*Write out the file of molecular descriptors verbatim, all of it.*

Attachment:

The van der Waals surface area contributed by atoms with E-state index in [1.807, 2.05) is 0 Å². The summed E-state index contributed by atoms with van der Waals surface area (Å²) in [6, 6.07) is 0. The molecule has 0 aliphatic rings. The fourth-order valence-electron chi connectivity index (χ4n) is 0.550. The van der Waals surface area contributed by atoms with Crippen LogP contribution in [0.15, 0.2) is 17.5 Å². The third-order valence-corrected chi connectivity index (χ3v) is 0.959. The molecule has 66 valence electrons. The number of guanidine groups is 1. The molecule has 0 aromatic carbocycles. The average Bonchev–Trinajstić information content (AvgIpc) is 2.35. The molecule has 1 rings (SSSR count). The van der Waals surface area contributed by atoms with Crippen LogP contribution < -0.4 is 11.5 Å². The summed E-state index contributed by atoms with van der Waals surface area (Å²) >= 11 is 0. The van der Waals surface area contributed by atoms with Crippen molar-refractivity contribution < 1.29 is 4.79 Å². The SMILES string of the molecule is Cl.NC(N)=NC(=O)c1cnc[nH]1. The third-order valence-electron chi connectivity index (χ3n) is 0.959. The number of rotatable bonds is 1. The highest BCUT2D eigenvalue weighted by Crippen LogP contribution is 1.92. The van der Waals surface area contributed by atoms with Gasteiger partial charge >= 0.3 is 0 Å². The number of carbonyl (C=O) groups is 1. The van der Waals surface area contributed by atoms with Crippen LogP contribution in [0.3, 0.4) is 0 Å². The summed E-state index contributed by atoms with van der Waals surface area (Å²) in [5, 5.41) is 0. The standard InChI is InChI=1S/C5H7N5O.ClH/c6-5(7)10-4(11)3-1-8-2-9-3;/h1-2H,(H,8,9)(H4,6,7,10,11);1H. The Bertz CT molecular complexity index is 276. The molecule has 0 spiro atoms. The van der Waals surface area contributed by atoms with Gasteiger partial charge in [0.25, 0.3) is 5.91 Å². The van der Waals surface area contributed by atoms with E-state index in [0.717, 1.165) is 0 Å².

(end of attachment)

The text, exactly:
The van der Waals surface area contributed by atoms with E-state index in [1.807, 2.05) is 0 Å². The summed E-state index contributed by atoms with van der Waals surface area (Å²) in [6, 6.07) is 0. The molecule has 0 aliphatic rings. The fourth-order valence-electron chi connectivity index (χ4n) is 0.550. The van der Waals surface area contributed by atoms with Crippen LogP contribution in [0.15, 0.2) is 17.5 Å². The third-order valence-corrected chi connectivity index (χ3v) is 0.959. The molecule has 66 valence electrons. The number of guanidine groups is 1. The molecule has 0 aromatic carbocycles. The average Bonchev–Trinajstić information content (AvgIpc) is 2.35. The molecule has 1 rings (SSSR count). The van der Waals surface area contributed by atoms with Crippen LogP contribution < -0.4 is 11.5 Å². The summed E-state index contributed by atoms with van der Waals surface area (Å²) >= 11 is 0. The van der Waals surface area contributed by atoms with Crippen molar-refractivity contribution < 1.29 is 4.79 Å². The SMILES string of the molecule is Cl.NC(N)=NC(=O)c1cnc[nH]1. The third-order valence-electron chi connectivity index (χ3n) is 0.959. The number of rotatable bonds is 1. The highest BCUT2D eigenvalue weighted by Crippen LogP contribution is 1.92. The van der Waals surface area contributed by atoms with Gasteiger partial charge >= 0.3 is 0 Å². The number of carbonyl (C=O) groups is 1. The van der Waals surface area contributed by atoms with Crippen LogP contribution in [0.3, 0.4) is 0 Å². The summed E-state index contributed by atoms with van der Waals surface area (Å²) in [5, 5.41) is 0. The standard InChI is InChI=1S/C5H7N5O.ClH/c6-5(7)10-4(11)3-1-8-2-9-3;/h1-2H,(H,8,9)(H4,6,7,10,11);1H. The Bertz CT molecular complexity index is 276. The molecule has 0 spiro atoms. The van der Waals surface area contributed by atoms with Gasteiger partial charge in [0.25, 0.3) is 5.91 Å². The van der Waals surface area contributed by atoms with E-state index in [0.717, 1.165) is 0 Å².